Rice currently is a distinguished visiting research fellow at American University’s School of International Service, as well as a senior fellow at the Belfer Center for Science and International Affairs at Harvard’s Kennedy School of Government.
“We are delighted to welcome Ambassador Rice to the Netflix board,” Netflix chairman and CEO Reed Hastings said in a statement. “For decades, she has tackled difficult, complex global issues with intelligence, integrity and insight and we look forward to benefiting from her experience and wisdom.”
Rice commented, “I am thrilled to be joining the board of directors of Netflix, a cutting-edge company whose leadership, high-quality productions, and unique culture I deeply admire.”
Rice, 53, is a controversial political figure. Conservatives have criticized her over her initial comments about the September 2012 terrorist attack on the U.S. consulate in Benghazi, Libya, that left four Americans dead, which she called “spontaneous.” Critics have accused her of lying and trying to downplay the premeditated nature of the attack. In addition, it emerged last year that as Obama’s national security adviser, Rice in 2016 had requested to “unmask” the identities of certain Americans identified in intelligence reports who had been intercepted speaking with foreign sources — and were linked to Donald Trump’s campaign and presidential transition team.
Rice’s appointment increases the number of Netflix’s board members to 11 — and she becomes the company’s fourth female board member. In January, Netflix named Rodolphe Belmer, former CEO of Canal Plus Group, to the board.
The other Netflix directors are: Reed Hastings; Anne Sweeney, former president of Disney-ABC Television Group; Richard Barton, executive chairman of Zillow Group and founder of Expedia; A. George (Skip) Battle, former executive chairman of Ask Jeeves and executive at Andersen Consulting; Eutelsat CEO Rodolphe Belmer; Timothy Haley, managing director at Redpoint Ventures; Jay Hoag, general partner at Technology Crossover Ventures; Leslie Kilgore, former Netflix chief marketing officer; Ann Mather, ex-CFO of Pixar and Village Roadshow Pictures, former Disney exec; and Brad Smith, president and chief legal officer, Microsoft.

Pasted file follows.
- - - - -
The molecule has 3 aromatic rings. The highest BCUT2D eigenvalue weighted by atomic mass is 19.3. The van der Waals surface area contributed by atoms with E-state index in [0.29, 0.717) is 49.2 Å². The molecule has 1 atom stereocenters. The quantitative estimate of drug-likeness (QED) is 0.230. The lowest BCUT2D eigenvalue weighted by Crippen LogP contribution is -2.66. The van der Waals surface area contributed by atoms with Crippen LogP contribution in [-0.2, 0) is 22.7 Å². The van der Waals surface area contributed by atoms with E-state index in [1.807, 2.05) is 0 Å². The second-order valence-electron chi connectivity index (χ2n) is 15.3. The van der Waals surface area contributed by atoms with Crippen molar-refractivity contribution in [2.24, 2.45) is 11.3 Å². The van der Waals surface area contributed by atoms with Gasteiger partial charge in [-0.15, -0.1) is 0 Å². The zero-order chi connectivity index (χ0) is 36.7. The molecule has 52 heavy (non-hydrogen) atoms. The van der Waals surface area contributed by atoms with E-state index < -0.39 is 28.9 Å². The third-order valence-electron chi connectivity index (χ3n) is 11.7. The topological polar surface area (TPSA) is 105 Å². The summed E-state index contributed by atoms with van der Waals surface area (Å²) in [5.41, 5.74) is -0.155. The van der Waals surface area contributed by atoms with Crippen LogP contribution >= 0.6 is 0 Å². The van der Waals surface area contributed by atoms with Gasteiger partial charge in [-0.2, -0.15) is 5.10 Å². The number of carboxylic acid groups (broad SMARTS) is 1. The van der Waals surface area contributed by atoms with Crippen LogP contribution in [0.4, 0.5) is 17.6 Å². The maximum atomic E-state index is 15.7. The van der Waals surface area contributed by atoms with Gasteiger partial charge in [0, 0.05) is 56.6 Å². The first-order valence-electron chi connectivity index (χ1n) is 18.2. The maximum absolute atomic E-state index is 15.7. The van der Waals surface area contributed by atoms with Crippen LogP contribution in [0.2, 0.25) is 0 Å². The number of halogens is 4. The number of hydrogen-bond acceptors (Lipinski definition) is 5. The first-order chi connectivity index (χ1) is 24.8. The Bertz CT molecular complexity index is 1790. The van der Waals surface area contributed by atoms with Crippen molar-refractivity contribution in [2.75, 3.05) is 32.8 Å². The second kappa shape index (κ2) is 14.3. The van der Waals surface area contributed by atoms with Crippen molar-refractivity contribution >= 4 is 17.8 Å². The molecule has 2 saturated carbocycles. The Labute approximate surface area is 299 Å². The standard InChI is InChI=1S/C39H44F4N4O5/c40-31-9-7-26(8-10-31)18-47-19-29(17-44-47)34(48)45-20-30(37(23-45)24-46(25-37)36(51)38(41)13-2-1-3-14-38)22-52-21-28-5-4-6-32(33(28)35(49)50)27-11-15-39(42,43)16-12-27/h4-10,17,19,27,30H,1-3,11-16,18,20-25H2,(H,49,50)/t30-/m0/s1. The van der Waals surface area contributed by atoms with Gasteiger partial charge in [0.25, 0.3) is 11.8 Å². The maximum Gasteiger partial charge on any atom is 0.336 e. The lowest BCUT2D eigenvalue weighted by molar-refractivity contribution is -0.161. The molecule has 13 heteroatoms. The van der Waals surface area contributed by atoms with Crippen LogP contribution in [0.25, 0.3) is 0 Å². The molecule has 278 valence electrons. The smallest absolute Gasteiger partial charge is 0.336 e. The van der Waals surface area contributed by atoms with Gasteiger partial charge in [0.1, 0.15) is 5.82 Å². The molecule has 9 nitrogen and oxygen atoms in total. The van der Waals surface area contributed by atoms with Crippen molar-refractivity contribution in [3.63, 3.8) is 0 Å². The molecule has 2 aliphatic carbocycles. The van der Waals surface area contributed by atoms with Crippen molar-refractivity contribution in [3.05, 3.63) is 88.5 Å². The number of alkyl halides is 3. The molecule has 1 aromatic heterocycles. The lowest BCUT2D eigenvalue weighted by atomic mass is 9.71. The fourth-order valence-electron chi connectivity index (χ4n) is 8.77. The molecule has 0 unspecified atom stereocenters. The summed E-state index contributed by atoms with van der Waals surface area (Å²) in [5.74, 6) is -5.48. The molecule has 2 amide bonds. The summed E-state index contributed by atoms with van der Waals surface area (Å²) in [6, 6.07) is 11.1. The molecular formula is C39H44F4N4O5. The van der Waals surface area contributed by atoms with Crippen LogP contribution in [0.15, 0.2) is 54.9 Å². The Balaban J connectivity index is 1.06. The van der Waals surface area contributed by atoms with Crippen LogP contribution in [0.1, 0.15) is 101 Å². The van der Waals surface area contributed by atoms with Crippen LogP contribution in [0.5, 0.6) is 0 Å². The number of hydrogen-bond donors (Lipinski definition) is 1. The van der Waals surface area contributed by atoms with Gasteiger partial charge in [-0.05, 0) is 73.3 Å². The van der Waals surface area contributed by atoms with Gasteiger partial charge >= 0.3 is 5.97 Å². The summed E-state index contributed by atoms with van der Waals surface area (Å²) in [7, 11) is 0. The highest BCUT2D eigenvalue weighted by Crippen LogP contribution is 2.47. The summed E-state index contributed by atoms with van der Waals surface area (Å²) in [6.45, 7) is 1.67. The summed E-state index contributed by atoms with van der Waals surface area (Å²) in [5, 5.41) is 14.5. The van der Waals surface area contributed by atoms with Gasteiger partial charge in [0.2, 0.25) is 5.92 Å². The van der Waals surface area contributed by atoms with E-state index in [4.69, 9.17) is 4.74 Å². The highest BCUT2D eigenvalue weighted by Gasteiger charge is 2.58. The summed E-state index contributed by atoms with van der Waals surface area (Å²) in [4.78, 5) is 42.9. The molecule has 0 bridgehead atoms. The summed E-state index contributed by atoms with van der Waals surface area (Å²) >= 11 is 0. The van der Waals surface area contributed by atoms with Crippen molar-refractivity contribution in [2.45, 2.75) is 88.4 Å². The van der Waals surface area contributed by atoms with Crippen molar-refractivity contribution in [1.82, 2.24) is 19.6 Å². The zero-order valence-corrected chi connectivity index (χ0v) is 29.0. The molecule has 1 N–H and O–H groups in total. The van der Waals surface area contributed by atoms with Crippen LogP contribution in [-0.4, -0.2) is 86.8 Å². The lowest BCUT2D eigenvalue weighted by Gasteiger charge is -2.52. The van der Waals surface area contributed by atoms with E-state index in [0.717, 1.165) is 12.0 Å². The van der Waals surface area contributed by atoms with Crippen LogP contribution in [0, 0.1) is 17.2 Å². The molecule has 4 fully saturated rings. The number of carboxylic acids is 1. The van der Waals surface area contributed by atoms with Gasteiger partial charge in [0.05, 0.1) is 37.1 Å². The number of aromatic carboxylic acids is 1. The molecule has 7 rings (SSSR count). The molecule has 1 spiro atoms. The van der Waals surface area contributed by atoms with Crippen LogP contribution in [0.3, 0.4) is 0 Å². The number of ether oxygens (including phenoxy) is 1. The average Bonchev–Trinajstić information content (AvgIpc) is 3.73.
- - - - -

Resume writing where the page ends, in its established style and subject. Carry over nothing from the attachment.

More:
Rice served as a key adviser to President Obama during his two terms in office. From 2013-17, she headed the National Security Council staff, providing daily national security briefing to President Obama. Before that, she was the U.S. Permanent Representative to the U.N. from 2009-13 and served as a member of Obama’s cabinet.
Previously, during President Bill Clinton’s second term, Rice was U.S. Assistant Secretary of State for African Affairs and was a member of the National Security Council staff. She was a senior fellow at the Brookings Institution from 2002-08.
Rice began her career as a management consultant with McKinsey and Co. She has served on several boards, including those for the John F. Kennedy Center for the Performing Arts, the Bureau of National Affairs, National Democratic Institute, and the US Fund for UNICEF. The Washington, D.C., native is married to former ABC News executive producer Ian Cameron, and the couple have two children.
Rice’s appointment to the Netflix board was effective March 26. She has not yet been appointed to serve on any board committees.
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